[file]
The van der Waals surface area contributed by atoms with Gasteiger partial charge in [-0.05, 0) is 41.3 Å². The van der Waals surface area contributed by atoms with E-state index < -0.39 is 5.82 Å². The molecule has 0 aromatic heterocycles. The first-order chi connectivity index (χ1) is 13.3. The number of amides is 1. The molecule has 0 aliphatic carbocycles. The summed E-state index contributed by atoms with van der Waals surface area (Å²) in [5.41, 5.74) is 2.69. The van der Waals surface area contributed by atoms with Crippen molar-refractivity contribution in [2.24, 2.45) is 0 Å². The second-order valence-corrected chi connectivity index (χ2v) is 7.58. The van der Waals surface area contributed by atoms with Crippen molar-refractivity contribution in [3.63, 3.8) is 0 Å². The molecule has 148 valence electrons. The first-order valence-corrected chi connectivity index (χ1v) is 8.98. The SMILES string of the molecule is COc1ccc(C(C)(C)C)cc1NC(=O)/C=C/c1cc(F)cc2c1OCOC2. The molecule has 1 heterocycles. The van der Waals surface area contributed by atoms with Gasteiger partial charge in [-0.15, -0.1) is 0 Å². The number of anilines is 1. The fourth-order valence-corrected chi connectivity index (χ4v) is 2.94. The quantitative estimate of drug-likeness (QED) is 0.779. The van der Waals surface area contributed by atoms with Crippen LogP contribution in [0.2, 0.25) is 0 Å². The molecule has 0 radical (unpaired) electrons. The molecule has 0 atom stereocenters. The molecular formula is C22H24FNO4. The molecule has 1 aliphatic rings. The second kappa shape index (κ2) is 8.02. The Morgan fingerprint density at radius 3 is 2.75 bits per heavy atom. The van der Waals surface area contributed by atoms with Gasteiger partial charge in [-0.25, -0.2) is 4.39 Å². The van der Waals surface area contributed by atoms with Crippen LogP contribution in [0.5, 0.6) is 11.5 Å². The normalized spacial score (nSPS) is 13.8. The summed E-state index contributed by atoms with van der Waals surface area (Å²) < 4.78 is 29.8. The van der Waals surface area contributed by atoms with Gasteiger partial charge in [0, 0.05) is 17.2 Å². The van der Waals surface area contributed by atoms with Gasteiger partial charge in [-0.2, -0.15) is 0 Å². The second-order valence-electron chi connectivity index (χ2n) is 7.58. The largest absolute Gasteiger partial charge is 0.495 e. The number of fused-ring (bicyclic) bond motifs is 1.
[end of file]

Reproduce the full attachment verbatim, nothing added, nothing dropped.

The van der Waals surface area contributed by atoms with Gasteiger partial charge in [-0.05, 0) is 41.3 Å². The van der Waals surface area contributed by atoms with E-state index < -0.39 is 5.82 Å². The molecule has 0 aromatic heterocycles. The first-order chi connectivity index (χ1) is 13.3. The number of amides is 1. The molecule has 0 aliphatic carbocycles. The summed E-state index contributed by atoms with van der Waals surface area (Å²) in [5.41, 5.74) is 2.69. The van der Waals surface area contributed by atoms with Crippen molar-refractivity contribution in [2.24, 2.45) is 0 Å². The second-order valence-corrected chi connectivity index (χ2v) is 7.58. The van der Waals surface area contributed by atoms with Crippen molar-refractivity contribution in [3.63, 3.8) is 0 Å². The molecule has 148 valence electrons. The first-order valence-corrected chi connectivity index (χ1v) is 8.98. The SMILES string of the molecule is COc1ccc(C(C)(C)C)cc1NC(=O)/C=C/c1cc(F)cc2c1OCOC2. The molecule has 1 heterocycles. The van der Waals surface area contributed by atoms with Gasteiger partial charge in [-0.15, -0.1) is 0 Å². The number of anilines is 1. The fourth-order valence-corrected chi connectivity index (χ4v) is 2.94. The quantitative estimate of drug-likeness (QED) is 0.779. The van der Waals surface area contributed by atoms with Crippen LogP contribution in [0.2, 0.25) is 0 Å². The molecule has 0 radical (unpaired) electrons. The molecule has 0 atom stereocenters. The molecular formula is C22H24FNO4. The molecule has 1 aliphatic rings. The second kappa shape index (κ2) is 8.02. The Morgan fingerprint density at radius 3 is 2.75 bits per heavy atom. The van der Waals surface area contributed by atoms with Gasteiger partial charge in [-0.25, -0.2) is 4.39 Å². The van der Waals surface area contributed by atoms with Crippen LogP contribution in [0.5, 0.6) is 11.5 Å². The normalized spacial score (nSPS) is 13.8. The summed E-state index contributed by atoms with van der Waals surface area (Å²) < 4.78 is 29.8. The van der Waals surface area contributed by atoms with Gasteiger partial charge in [0, 0.05) is 17.2 Å². The van der Waals surface area contributed by atoms with Gasteiger partial charge in [-0.2, -0.15) is 0 Å². The second-order valence-electron chi connectivity index (χ2n) is 7.58. The largest absolute Gasteiger partial charge is 0.495 e. The number of fused-ring (bicyclic) bond motifs is 1.